The show will go on for BYUtv’s popular sketch comedy “Studio C” — but it will be a somewhat different show come spring 2019. The original cast and writers are leaving at the end of Season 9, which begins in September; a new cast and new writers will take over for Season 10.

“That was always the intent,” said writer/performer Matt Meese, who co-created the show and pitched the idea to BYUtv. “This is the natural evolution of it. I never thought, like, ‘The show will die when we leave.’ We didn’t want to make it ‘Monty Python,’ we wanted to make it ‘Saturday Night Live.’”


The search is on for new performers and writers for “Studio C,” and Meese and BYUtv managing director Michael Dunn point to “SNL” as the template for change — that show has cycled through more than 150 cast members and hundreds of writers and is still going strong after 43 years.

“We’re searching high and low,” Dunn said. “The cast has set an incredibly high bar, so we’ve got to get great people — both on the performing and the writing side.”

He’s hoping to find writer/performers, but didn’t rule out hiring some nonwriting performers or nonperforming writers.

Meese and the rest of the current cast are leaving to “pursue other opportunities,” although he declined to say exactly what those are — except that they have an upcoming project that will be family-friendly comedy and that it will be presented online.

“We were looking at the landscape, and there’s still a big, underserved audience for that,” he said. “If fans loved what we did on ‘Studio C,’ they’re going to love what we have in store next.”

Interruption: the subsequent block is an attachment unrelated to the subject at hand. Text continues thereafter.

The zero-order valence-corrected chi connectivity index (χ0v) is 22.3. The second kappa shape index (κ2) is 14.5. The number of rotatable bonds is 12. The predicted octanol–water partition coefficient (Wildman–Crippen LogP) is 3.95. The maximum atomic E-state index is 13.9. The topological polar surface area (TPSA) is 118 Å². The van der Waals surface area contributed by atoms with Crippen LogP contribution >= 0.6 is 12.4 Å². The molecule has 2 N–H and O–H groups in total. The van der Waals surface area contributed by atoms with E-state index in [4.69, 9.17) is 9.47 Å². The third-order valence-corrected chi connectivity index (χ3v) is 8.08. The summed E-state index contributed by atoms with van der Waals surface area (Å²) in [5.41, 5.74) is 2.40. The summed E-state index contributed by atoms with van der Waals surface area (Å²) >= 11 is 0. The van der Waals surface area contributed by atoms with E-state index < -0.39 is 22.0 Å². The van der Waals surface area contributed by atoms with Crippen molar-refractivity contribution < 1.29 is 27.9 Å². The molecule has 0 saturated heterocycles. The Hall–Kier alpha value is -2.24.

Details will be announced “later this year” on the cast members’ Instagram accounts.

Current cast members were part of the Brigham Young University sketch comedy group Divine Comedy, and they translated their live performances to television. “Studio C” features sketches performed by Mormons on the channel operated by the LDS Church’s flagship university, but it has never been overtly Mormon.

“I would say that the only thing that makes us Mormon is the fact that we work clean,” writer/performer Mallory Everton said in 2015. “Other than that, we’re just trying to make people laugh as hard as anybody else.”

The series premiered on Oct. 8, 2012, and has aired 105 episodes to date. Meese, Everton, Whitney Call and Jason Gray do most of the writing and form the core of the cast, which includes James Perry, Adam Berg, Natalie Madsen, Stephen Meek, Stacey Harkey and Jeremy Warner.

No show has done more to raise the profile of BYUtv, both on cable/satellite and online. When “Studio C” debuted, BYUtv’s YouTube channel had gotten about half a million views; the number has risen to more than a billion.

“It’s our flagship,” Dunn said. “That’s why we’re so invested in the franchise.”


Studio C’s YouTube channel has nearly 2 million subscribers; one sketch alone — the soccer shoot-out with Scott Sterling (played by Meese) — has been viewed more than 61 million times.

Nonetheless, Meese said he was “very stressed for the first five seasons that it was going to get canceled. We didn’t know from season to season if they wanted to keep it going.

“Blessed be YouTube, because it really showed there was an audience out there that was hungry for it.”

The original cast will be getting a big send-off. They’ll leave their Provo studio to perform live in New York — at the Manhattan Center’s Hammerstein Ballroom — on Friday, Aug. 24, when they’ll be joined by “Saturday Night Live” cast member Kenan Thompson. He’ll host and perform with the “Studio C” cast.

The two New York performances will be edited into the Season 9 premiere, which is scheduled to air Monday, Sept. 10, at 7 p.m. MT on BYUtv. (Proceeds from ticket sales for the performances will benefit Make-A-Wish Metro New York.)

Meese didn’t rule out current cast members returning for guest appearances on future seasons of “Studio C.”

“We’ve been toying with idea of doing some collaboration, maybe as soon as next season,” he said. “We threw out the idea of doing maybe another Scott Sterling video.”